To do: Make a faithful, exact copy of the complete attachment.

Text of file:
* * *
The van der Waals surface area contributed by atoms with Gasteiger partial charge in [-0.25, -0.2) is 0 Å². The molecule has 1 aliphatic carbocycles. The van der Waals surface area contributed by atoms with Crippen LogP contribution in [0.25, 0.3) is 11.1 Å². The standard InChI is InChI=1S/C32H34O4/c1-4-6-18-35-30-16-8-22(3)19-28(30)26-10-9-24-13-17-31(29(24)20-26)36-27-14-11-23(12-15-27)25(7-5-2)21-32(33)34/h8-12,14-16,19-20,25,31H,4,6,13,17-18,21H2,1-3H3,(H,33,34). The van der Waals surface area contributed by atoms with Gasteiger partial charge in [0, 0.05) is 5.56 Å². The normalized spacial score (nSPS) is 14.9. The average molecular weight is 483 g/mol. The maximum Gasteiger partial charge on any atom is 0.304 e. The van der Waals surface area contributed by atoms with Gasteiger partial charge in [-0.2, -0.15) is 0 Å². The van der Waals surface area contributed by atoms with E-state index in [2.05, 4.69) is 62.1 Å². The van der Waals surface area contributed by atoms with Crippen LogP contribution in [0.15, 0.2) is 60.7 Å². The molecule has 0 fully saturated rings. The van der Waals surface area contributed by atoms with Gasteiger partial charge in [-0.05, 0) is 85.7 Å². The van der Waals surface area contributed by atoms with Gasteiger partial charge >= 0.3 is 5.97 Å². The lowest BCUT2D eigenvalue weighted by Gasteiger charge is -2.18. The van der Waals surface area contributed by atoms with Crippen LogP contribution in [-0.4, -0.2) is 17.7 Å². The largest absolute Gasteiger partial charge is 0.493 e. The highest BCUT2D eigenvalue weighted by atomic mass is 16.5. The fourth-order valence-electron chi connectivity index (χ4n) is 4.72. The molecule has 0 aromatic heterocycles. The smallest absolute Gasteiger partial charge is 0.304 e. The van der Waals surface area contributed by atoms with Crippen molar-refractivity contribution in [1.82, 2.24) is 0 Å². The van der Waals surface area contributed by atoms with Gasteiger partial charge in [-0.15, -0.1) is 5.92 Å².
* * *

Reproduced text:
The van der Waals surface area contributed by atoms with Gasteiger partial charge in [-0.25, -0.2) is 0 Å². The molecule has 1 aliphatic carbocycles. The van der Waals surface area contributed by atoms with Crippen LogP contribution in [0.25, 0.3) is 11.1 Å². The standard InChI is InChI=1S/C32H34O4/c1-4-6-18-35-30-16-8-22(3)19-28(30)26-10-9-24-13-17-31(29(24)20-26)36-27-14-11-23(12-15-27)25(7-5-2)21-32(33)34/h8-12,14-16,19-20,25,31H,4,6,13,17-18,21H2,1-3H3,(H,33,34). The van der Waals surface area contributed by atoms with Gasteiger partial charge in [0, 0.05) is 5.56 Å². The normalized spacial score (nSPS) is 14.9. The average molecular weight is 483 g/mol. The maximum Gasteiger partial charge on any atom is 0.304 e. The van der Waals surface area contributed by atoms with Gasteiger partial charge in [-0.2, -0.15) is 0 Å². The van der Waals surface area contributed by atoms with E-state index in [2.05, 4.69) is 62.1 Å². The van der Waals surface area contributed by atoms with Crippen LogP contribution in [0.15, 0.2) is 60.7 Å². The molecule has 0 fully saturated rings. The van der Waals surface area contributed by atoms with Gasteiger partial charge in [-0.05, 0) is 85.7 Å². The van der Waals surface area contributed by atoms with Gasteiger partial charge >= 0.3 is 5.97 Å². The lowest BCUT2D eigenvalue weighted by Gasteiger charge is -2.18. The van der Waals surface area contributed by atoms with Crippen LogP contribution in [-0.4, -0.2) is 17.7 Å². The largest absolute Gasteiger partial charge is 0.493 e. The highest BCUT2D eigenvalue weighted by atomic mass is 16.5. The fourth-order valence-electron chi connectivity index (χ4n) is 4.72. The molecule has 0 aromatic heterocycles. The smallest absolute Gasteiger partial charge is 0.304 e. The van der Waals surface area contributed by atoms with Crippen molar-refractivity contribution in [1.82, 2.24) is 0 Å². The van der Waals surface area contributed by atoms with Gasteiger partial charge in [-0.15, -0.1) is 5.92 Å².